This page lists all of the abstracts for the Fall 2016 colloquium series. For dates and speakers, see Colloquium.
"Searching for sterile neutrinos with MicroBooNE", Friday, September 9, 12:00pm, MH 629
Brandon Eberly, SLAC National Accelerator Laboratory
ABSTRACT: The discovery of neutrino oscillations has opened an exciting avenue for physics searches beyond the Standard Model. In particular, a variety of experimental anomalies over the past twenty years can be jointly interpreted as evidence for a new fundamental particle called the sterile neutrino. The MicroBooNE experiment, a 170-ton liquid argon time projection chamber (LArTPC) currently operating in the Booster neutrino beam at Fermilab, will probe one of the sterile neutrino anomalies while also providing critical input for the development of future large-scale LArTPCs. After reviewing the status of neutrino physics, this talk will describe the MicroBooNE experiment and present a number of initial results. Future prospects will be discussed, including the integration of MicroBooNE into the Fermilab short baseline neutrino program.
"Autonomous quantum to classical transitions", Friday, February 16, 12:00pm, MH 629
Jim Feagin, CSU Fullerton
ABSTRACT: The mechanism of the transition of a system from quantum to classical mechanics is of continuing interest. Practically it is of importance for the interpretation of measurements performed at macroscopic distances from a microscopic reaction. Here, an imaging theorem is presented which shows that the spatial wave function of any quantum system, propagating over distances and times large on an atomic scale, becomes proportional to the initial momentum wave function where the position and momentum coordinates define a classical trajectory. Currently, the quantum to classical transition is considered to occur via decoherence caused by interaction with an environment. The imaging theorem arises from unitary Schrödinger propagation and so is valid without any environmental interaction.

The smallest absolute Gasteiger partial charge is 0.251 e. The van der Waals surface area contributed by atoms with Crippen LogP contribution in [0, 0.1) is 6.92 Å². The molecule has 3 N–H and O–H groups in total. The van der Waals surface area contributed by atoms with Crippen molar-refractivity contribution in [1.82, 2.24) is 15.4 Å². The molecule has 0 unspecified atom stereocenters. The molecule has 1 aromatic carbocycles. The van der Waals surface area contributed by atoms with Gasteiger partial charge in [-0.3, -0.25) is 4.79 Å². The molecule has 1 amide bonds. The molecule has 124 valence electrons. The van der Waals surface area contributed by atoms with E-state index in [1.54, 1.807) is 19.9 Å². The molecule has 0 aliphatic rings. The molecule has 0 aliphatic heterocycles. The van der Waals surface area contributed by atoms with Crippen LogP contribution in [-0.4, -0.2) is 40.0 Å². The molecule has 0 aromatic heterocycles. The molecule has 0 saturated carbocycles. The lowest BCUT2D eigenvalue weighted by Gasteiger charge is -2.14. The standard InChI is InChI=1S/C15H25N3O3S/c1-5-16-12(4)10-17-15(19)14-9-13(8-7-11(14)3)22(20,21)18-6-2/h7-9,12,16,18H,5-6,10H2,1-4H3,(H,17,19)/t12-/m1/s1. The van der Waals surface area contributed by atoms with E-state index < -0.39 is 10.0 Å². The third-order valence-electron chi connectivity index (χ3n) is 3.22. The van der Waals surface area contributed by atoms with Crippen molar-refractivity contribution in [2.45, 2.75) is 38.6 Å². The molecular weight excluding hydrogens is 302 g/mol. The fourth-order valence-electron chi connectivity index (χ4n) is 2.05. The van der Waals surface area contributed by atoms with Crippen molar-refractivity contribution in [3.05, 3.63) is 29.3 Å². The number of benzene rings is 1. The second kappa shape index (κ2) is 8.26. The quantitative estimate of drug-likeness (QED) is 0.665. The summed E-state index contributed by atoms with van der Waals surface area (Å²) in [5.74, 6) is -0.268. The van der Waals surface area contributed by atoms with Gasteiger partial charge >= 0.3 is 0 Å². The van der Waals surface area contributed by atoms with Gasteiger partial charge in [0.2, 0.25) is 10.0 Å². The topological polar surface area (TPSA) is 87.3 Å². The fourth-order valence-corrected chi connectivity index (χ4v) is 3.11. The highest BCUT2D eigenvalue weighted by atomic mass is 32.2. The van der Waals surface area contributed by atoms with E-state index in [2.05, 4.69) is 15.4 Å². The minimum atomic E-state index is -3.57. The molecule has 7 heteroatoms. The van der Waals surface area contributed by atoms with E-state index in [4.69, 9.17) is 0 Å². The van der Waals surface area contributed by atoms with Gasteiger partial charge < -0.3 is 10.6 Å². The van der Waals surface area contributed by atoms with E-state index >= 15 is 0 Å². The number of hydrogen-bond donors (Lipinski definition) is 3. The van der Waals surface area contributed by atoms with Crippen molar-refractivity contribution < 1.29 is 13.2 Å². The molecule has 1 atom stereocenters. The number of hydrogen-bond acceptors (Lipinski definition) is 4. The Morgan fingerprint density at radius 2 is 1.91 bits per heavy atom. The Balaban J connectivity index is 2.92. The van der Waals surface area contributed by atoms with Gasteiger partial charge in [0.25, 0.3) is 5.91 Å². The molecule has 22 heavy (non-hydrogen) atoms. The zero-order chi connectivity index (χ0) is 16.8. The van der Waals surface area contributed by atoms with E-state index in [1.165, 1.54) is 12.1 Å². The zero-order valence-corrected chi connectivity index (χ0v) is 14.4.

"Physics Problem Solving: Customizable Computer Coaches for Physics Online (C3PO)", Friday, February 30, 12:00pm, MH 629
Qing Ryan, Cal. Poly. Pomona
ABSTRACT: Problem solving skill is highly valued by employers and educators. Since introductory physics is a pre-requisite for nearly all science and engineering majors, it is an ideal gateway to teach problem solving. In this talk, I will introduce a set of computer programs that were developed to help students become better problem solvers by coaching them in the use of an expert-like framework. There are three parts to this talk: Pedagogical design of the computer coaches, Assessments, and Next generation coaches. These computer coaches are assessed from following aspects: Usage and usability, Usefulness perceived by students, and Educational impact on problem solving.
"Neutron Stars: Where Gravitation Theory Meets Nuclear Physics", Friday, October 14, 12:00pm, MH 629
Lee Lindbolm, UC San Diego
ABSTRACT: Neutron stars are created by the gravitational collapse of massive stars that have exhausted their nuclear fuel. The bulk of the material in these stars is compressed to densities larger than those in the nuclei of normal atoms. Their gravitational fields become nearly as strong as those at the surfaces of black holes. In this talk I will explore some of the things we can learn about nuclear physics by applying our knowledge of gravitation theory to astronomical observations of these stars.
"Roles of an Optical Engineer at Celestron", Friday, October 28, 12:00pm, MH 629
Chris Griffo, Celestron
ABSTRACT: Amateur astronomy wouldn’t be what it is today without the advancement of some key technologies that have been developed by Celestron, such as the mass manufacturing of high quality Schmidt correctors. As an Optical Engineer, knowledge of physics and other engineering disciplines are crucial in the development of these technologies. In this presentation I will give a quick introduction into telescope design, the Schmidt corrector/camera, history of Celestron, key roles of an optical engineer and some of the new products Celestron has introduced. Along with these topics, I will also go into my path through the optics industry and steps I took before and after I graduated from the CSU Fullerton Physics Department.
"Electron-phonon Interaction in Nanostructures at sub-Kelvin Temperatures", Wednesday, November 2, 1:00pm, MH 629
Dragos Anghel, Horia Hulubei National Institute for Physics and Nuclear Engineering